You mentioned that your sister is resistant to Hospice, so it will be difficult, I know, but this would be the best thing for her. And people DO leave hospice. I have had first-hand experience, both with my mom and my dad. Since she is alone, they would provide nursing and even other care providers AND, more important, they are really up on pain meds. At least you might talk to a Hospice social worker.
Our thoughts are with you at this difficult time.
Diagnosis 2-08 Small papillary TCC; CIS
BCG; BCG maintenance
Vice-President, American Bladder Cancer Society
There's only so much platinum drugs a body will allow you to take so a clinical trial is the only thing on the horizon. And i've mentioned 2 of them. You might ask MD Anderson if they are incorporating the Japanese trial....they might be.
Here's what i found at MD Anderson
Hi Patricia. Thank you so much for responding. She is getting her treatment locally in the suburbs but has a specialist at a hospital in the city. I think you are right that her diagnosis is not good, but I don't really have a sense of how much time she has. She talked about maybe going to Anderson. She's resistant to go to a "clinical trial" because it has the association that she's in a bad stage of the cancer, which she is... but it seems like there are some clinical trials that are pretty promising. It has been hard to keep her eligible for her chemo because her platelets have been low, though. It seems like that's a really common issue for stage IV.
I've been reluctant to bring up hospice because she is so afraid of it. But as someone said to a friend of mine, you can go into hospice, and if your prognosis changes, you can get out. Why not have access to all of the help you can get? I really, really hate seeing her in so much pain. She is really tough and not inclined to tell her doctors how much it hurts-- maybe because she doesn't want to hear bad news from them? I will try to find a time to gently suggest there might be a pain specialist at the hospital. And that radiation can help. It does seem that people here have had some luck with that.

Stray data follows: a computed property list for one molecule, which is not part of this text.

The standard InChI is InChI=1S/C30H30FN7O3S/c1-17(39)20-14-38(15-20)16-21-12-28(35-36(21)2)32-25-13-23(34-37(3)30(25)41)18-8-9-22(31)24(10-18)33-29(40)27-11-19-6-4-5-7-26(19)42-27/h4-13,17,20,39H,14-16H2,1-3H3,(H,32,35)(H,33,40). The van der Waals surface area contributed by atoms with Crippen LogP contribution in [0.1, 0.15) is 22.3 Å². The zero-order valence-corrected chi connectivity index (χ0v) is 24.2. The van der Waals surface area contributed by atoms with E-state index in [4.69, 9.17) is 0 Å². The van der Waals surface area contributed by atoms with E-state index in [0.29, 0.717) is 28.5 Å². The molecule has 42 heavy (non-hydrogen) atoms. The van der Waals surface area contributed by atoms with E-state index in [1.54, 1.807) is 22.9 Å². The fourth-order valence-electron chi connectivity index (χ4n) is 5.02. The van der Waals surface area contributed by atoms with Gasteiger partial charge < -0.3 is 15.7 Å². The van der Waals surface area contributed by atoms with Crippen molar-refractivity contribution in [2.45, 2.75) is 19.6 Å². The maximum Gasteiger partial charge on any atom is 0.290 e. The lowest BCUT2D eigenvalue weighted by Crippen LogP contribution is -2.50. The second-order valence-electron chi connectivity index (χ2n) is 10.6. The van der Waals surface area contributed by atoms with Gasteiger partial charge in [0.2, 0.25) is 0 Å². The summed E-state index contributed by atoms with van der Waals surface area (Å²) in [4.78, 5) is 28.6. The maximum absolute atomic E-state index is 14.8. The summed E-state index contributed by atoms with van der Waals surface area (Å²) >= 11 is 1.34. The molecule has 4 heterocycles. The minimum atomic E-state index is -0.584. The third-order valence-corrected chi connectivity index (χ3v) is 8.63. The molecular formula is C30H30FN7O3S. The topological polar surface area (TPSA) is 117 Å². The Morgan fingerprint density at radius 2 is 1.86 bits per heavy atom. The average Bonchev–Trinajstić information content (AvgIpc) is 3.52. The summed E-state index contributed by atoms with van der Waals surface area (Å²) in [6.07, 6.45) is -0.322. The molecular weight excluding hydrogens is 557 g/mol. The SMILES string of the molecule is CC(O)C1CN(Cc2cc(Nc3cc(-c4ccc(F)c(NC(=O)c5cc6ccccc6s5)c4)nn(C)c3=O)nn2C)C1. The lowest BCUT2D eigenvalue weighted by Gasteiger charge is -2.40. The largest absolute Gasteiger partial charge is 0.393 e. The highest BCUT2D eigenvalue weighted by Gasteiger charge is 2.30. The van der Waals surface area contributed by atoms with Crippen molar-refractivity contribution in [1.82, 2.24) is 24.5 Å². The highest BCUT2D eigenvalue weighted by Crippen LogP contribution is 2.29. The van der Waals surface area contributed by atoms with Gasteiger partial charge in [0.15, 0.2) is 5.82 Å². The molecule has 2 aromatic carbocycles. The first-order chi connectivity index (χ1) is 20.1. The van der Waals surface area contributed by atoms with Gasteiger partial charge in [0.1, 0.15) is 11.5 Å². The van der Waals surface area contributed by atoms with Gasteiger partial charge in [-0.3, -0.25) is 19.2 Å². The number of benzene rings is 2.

I feel weird about this, but I am trying to prepare myself for what might happen, and I can't really, because I have so little information. Does she have a year left? What if she has much less than that? As my friend says, "everyone is terminal, and there's no way to know when any of us will go," but I do wish I had a better sense of where things were. My sister is so tough, maybe too tough sometimes.
8 years 11 months ago - 8 years 11 months ago#35076by Patricia
Common Virus to kill Cancer 2 Months ago
Phase 111 trials in Calgary......this is very interesting.
this is a phase 111 trial in Calgary....i wonder if they would consider trying it for bladder cancer?
also look what they are doing in Japan..its amazing.
you need to register to read this but its free. I wonder if any of the major cancer centers here are trying this. The results are pretty fabulous.
8 years 11 months ago - 8 years 11 months ago#35073by Patricia